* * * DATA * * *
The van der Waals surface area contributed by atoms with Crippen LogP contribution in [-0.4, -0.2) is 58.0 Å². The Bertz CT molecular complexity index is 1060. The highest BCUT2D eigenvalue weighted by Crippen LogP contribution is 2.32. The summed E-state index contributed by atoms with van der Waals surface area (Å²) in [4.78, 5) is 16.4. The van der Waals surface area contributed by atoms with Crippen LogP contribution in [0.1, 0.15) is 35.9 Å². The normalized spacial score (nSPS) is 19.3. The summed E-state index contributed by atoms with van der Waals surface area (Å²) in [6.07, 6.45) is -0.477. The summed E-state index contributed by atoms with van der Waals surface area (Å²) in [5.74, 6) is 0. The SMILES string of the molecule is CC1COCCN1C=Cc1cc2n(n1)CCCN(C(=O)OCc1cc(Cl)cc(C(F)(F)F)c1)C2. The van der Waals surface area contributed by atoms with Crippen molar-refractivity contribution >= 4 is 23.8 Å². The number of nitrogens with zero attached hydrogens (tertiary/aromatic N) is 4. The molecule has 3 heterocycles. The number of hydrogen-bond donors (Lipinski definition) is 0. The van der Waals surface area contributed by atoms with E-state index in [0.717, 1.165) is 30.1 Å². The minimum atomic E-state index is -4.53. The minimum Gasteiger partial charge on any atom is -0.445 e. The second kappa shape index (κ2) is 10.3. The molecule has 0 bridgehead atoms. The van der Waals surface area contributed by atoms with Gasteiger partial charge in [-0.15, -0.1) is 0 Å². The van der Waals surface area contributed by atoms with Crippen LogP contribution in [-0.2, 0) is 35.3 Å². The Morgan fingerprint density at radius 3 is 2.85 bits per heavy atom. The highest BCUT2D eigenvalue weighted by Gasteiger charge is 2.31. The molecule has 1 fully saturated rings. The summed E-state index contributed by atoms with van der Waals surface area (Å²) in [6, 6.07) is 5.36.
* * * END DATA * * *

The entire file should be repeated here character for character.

The van der Waals surface area contributed by atoms with Crippen LogP contribution in [-0.4, -0.2) is 58.0 Å². The Bertz CT molecular complexity index is 1060. The highest BCUT2D eigenvalue weighted by Crippen LogP contribution is 2.32. The summed E-state index contributed by atoms with van der Waals surface area (Å²) in [4.78, 5) is 16.4. The van der Waals surface area contributed by atoms with Crippen LogP contribution in [0.1, 0.15) is 35.9 Å². The normalized spacial score (nSPS) is 19.3. The summed E-state index contributed by atoms with van der Waals surface area (Å²) in [6.07, 6.45) is -0.477. The summed E-state index contributed by atoms with van der Waals surface area (Å²) in [5.74, 6) is 0. The SMILES string of the molecule is CC1COCCN1C=Cc1cc2n(n1)CCCN(C(=O)OCc1cc(Cl)cc(C(F)(F)F)c1)C2. The van der Waals surface area contributed by atoms with Crippen molar-refractivity contribution >= 4 is 23.8 Å². The number of nitrogens with zero attached hydrogens (tertiary/aromatic N) is 4. The molecule has 3 heterocycles. The number of hydrogen-bond donors (Lipinski definition) is 0. The van der Waals surface area contributed by atoms with E-state index in [0.717, 1.165) is 30.1 Å². The minimum atomic E-state index is -4.53. The minimum Gasteiger partial charge on any atom is -0.445 e. The second kappa shape index (κ2) is 10.3. The molecule has 0 bridgehead atoms. The van der Waals surface area contributed by atoms with Gasteiger partial charge in [-0.15, -0.1) is 0 Å². The van der Waals surface area contributed by atoms with Crippen LogP contribution in [-0.2, 0) is 35.3 Å². The Morgan fingerprint density at radius 3 is 2.85 bits per heavy atom. The highest BCUT2D eigenvalue weighted by Gasteiger charge is 2.31. The molecule has 1 fully saturated rings. The summed E-state index contributed by atoms with van der Waals surface area (Å²) in [6, 6.07) is 5.36.